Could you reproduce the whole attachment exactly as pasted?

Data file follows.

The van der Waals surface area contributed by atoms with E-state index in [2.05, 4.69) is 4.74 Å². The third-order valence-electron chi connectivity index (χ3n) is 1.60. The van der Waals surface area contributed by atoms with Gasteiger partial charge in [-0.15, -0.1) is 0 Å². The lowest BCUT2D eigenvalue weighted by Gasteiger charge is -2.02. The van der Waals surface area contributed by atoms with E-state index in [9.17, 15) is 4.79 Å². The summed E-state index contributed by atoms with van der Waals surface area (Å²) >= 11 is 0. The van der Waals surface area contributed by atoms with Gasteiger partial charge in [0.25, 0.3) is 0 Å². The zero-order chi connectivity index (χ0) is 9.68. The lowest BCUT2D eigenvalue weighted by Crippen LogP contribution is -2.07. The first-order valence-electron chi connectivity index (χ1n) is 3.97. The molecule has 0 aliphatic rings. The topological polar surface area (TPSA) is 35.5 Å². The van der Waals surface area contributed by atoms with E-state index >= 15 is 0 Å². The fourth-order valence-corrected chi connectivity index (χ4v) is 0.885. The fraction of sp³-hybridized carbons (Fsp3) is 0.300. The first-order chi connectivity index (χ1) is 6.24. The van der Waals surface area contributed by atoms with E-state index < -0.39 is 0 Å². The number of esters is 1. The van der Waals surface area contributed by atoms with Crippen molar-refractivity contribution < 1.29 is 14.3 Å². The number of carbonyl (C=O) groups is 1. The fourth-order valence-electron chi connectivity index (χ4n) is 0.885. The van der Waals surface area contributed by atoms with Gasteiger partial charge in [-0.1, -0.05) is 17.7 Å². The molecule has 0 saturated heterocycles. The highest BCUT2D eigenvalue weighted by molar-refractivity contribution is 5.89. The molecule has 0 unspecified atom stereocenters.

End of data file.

The van der Waals surface area contributed by atoms with E-state index in [2.05, 4.69) is 4.74 Å². The third-order valence-electron chi connectivity index (χ3n) is 1.60. The van der Waals surface area contributed by atoms with Gasteiger partial charge in [-0.15, -0.1) is 0 Å². The lowest BCUT2D eigenvalue weighted by Gasteiger charge is -2.02. The van der Waals surface area contributed by atoms with E-state index in [9.17, 15) is 4.79 Å². The summed E-state index contributed by atoms with van der Waals surface area (Å²) >= 11 is 0. The van der Waals surface area contributed by atoms with Gasteiger partial charge in [0.25, 0.3) is 0 Å². The zero-order chi connectivity index (χ0) is 9.68. The lowest BCUT2D eigenvalue weighted by Crippen LogP contribution is -2.07. The first-order valence-electron chi connectivity index (χ1n) is 3.97. The molecule has 0 aliphatic rings. The topological polar surface area (TPSA) is 35.5 Å². The van der Waals surface area contributed by atoms with E-state index >= 15 is 0 Å². The fourth-order valence-corrected chi connectivity index (χ4v) is 0.885. The fraction of sp³-hybridized carbons (Fsp3) is 0.300. The first-order chi connectivity index (χ1) is 6.24. The van der Waals surface area contributed by atoms with E-state index < -0.39 is 0 Å². The number of esters is 1. The van der Waals surface area contributed by atoms with Crippen molar-refractivity contribution < 1.29 is 14.3 Å². The number of carbonyl (C=O) groups is 1. The fourth-order valence-electron chi connectivity index (χ4n) is 0.885. The van der Waals surface area contributed by atoms with Gasteiger partial charge in [-0.1, -0.05) is 17.7 Å². The molecule has 0 saturated heterocycles. The highest BCUT2D eigenvalue weighted by molar-refractivity contribution is 5.89. The molecule has 0 unspecified atom stereocenters.